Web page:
Researchers urge increasing CRC screening rates for high-risk patients over lowering screening age – 5 insights

A study published in Gastroenterology examined the cost effectiveness of The American Cancer Society's recommendation to begin colorectal cancer screening at age 45.

Researchers compared screening strategies and resource allocations in a validated Markov model.

What you should know:

1. Screening 1,000 patients when they turned 45 instead of 50 prevented four CRC cases and two CRC-related deaths. Patients would gain 14 quality-adjusted life years at a cost of $33,900 per year gained. However, it would require an additional 758 colonoscopies.

2. If physicians diverted those 758 colonoscopies to screen 231 unscreened 55-year-olds or 342 unscreened 65- to 75-year-olds, physicians could prevent 13 to 14 CRC cases and six to seven CRC-related deaths. Those screenings gained 27 to 28 quality-adjusted life years and saved $163,700 to $445,800 per year gained.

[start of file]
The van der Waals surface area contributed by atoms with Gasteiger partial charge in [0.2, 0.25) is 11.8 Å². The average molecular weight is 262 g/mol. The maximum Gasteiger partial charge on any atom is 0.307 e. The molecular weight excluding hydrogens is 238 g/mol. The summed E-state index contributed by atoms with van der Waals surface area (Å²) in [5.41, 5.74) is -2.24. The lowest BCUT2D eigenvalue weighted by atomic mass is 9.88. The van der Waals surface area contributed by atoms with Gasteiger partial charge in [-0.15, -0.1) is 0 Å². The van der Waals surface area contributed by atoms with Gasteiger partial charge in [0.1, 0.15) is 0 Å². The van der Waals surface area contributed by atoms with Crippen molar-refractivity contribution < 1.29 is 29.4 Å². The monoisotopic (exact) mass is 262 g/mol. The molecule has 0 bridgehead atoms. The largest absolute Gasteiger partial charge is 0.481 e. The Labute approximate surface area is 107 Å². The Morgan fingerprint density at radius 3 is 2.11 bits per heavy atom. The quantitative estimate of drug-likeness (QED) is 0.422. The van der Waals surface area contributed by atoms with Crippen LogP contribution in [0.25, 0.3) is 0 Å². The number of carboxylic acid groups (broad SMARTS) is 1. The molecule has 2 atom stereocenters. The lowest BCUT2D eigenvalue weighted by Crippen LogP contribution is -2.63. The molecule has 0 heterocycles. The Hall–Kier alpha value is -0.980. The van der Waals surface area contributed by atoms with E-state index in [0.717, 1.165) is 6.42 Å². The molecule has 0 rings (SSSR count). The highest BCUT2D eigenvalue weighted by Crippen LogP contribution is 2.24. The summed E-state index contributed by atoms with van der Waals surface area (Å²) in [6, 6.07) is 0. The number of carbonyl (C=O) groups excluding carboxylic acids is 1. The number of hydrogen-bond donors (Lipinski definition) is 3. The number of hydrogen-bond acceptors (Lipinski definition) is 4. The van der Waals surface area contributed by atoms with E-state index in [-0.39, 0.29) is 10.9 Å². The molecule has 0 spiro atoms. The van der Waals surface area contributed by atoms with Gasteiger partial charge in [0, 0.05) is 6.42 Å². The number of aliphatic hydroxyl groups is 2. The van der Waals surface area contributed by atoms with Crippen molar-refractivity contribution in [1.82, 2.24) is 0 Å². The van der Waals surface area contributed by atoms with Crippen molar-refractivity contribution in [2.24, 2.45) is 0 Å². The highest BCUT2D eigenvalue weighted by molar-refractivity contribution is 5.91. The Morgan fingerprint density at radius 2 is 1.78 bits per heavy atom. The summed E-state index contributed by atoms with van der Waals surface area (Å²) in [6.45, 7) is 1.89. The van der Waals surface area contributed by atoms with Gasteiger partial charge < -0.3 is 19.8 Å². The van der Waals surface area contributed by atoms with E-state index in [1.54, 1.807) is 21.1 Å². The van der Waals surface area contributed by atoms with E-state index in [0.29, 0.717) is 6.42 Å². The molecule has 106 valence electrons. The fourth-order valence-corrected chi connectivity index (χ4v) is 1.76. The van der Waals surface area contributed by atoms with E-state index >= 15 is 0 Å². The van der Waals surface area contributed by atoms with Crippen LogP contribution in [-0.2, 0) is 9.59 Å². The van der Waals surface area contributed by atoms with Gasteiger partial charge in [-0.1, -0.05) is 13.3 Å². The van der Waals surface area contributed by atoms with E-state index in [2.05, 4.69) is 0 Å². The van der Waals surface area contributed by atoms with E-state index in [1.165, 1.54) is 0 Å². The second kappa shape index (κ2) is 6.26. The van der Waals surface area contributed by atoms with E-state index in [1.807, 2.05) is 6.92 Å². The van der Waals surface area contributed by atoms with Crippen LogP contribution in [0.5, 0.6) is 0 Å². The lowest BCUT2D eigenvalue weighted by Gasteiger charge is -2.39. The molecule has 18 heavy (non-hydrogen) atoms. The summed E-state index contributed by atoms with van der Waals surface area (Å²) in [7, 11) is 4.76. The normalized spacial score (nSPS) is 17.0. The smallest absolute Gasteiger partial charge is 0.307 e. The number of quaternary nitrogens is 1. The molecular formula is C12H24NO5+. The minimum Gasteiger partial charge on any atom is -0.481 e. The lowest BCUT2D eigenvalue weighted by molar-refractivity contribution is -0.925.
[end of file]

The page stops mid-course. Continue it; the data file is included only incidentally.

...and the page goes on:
3. Health systems can realize benefits and savings by targeting patients with abnormal fecal immunochemical tests and completing their colonoscopy.

4. Beginning CRC screening at 45 years instead of 50 years can avert 29,400 CRC cases and 11,100 CRC deaths over the next five years. However, it would require 10.7 million additional colonoscopy at a cost of $10.4 billion.

5. If physicians shifted those resources to improving 50- to 75-year-old patient screening rates, physicians could prevent three times more CRC deaths at nearly a third of the cost.

Researchers concluded, "In a Markov model analysis, we found that starting CRC screening at age 45-years is likely to be cost effective. However, greater benefit, at lower cost, could be achieved by increasing participation rates for unscreened older and higher-risk persons."

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